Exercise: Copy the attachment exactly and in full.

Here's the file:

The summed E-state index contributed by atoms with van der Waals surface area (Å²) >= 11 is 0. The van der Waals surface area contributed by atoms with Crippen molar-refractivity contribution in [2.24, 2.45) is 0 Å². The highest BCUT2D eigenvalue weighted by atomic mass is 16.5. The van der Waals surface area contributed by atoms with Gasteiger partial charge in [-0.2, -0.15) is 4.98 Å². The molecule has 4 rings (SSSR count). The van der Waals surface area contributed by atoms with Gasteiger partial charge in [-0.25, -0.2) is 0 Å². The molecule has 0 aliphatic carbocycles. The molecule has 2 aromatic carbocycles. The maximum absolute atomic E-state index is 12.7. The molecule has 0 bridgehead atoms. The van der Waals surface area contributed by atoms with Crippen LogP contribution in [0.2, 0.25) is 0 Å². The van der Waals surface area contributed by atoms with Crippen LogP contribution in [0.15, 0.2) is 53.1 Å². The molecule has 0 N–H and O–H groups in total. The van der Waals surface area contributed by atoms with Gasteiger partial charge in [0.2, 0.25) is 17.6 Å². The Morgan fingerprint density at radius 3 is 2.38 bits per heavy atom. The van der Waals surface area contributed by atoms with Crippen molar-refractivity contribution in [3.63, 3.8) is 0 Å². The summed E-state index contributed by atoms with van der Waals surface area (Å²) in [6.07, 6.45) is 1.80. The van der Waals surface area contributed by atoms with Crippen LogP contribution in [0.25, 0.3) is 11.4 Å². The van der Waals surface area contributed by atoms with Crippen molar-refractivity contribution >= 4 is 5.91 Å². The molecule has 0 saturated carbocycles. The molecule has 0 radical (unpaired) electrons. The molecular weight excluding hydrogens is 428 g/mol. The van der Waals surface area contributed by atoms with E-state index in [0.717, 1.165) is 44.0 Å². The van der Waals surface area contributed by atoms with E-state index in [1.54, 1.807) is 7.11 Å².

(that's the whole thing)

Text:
The summed E-state index contributed by atoms with van der Waals surface area (Å²) >= 11 is 0. The van der Waals surface area contributed by atoms with Crippen molar-refractivity contribution in [2.24, 2.45) is 0 Å². The highest BCUT2D eigenvalue weighted by atomic mass is 16.5. The van der Waals surface area contributed by atoms with Gasteiger partial charge in [-0.2, -0.15) is 4.98 Å². The molecule has 4 rings (SSSR count). The van der Waals surface area contributed by atoms with Gasteiger partial charge in [-0.25, -0.2) is 0 Å². The molecule has 0 aliphatic carbocycles. The molecule has 2 aromatic carbocycles. The maximum absolute atomic E-state index is 12.7. The molecule has 0 bridgehead atoms. The van der Waals surface area contributed by atoms with Crippen LogP contribution in [0.2, 0.25) is 0 Å². The van der Waals surface area contributed by atoms with Crippen LogP contribution in [0.15, 0.2) is 53.1 Å². The molecule has 0 N–H and O–H groups in total. The van der Waals surface area contributed by atoms with Gasteiger partial charge in [0.2, 0.25) is 17.6 Å². The Morgan fingerprint density at radius 3 is 2.38 bits per heavy atom. The van der Waals surface area contributed by atoms with Crippen molar-refractivity contribution in [3.63, 3.8) is 0 Å². The summed E-state index contributed by atoms with van der Waals surface area (Å²) in [6.07, 6.45) is 1.80. The van der Waals surface area contributed by atoms with Crippen LogP contribution in [0.25, 0.3) is 11.4 Å². The van der Waals surface area contributed by atoms with Crippen molar-refractivity contribution >= 4 is 5.91 Å². The molecule has 0 saturated carbocycles. The molecule has 0 radical (unpaired) electrons. The molecular weight excluding hydrogens is 428 g/mol. The van der Waals surface area contributed by atoms with E-state index in [0.717, 1.165) is 44.0 Å². The van der Waals surface area contributed by atoms with E-state index in [1.54, 1.807) is 7.11 Å².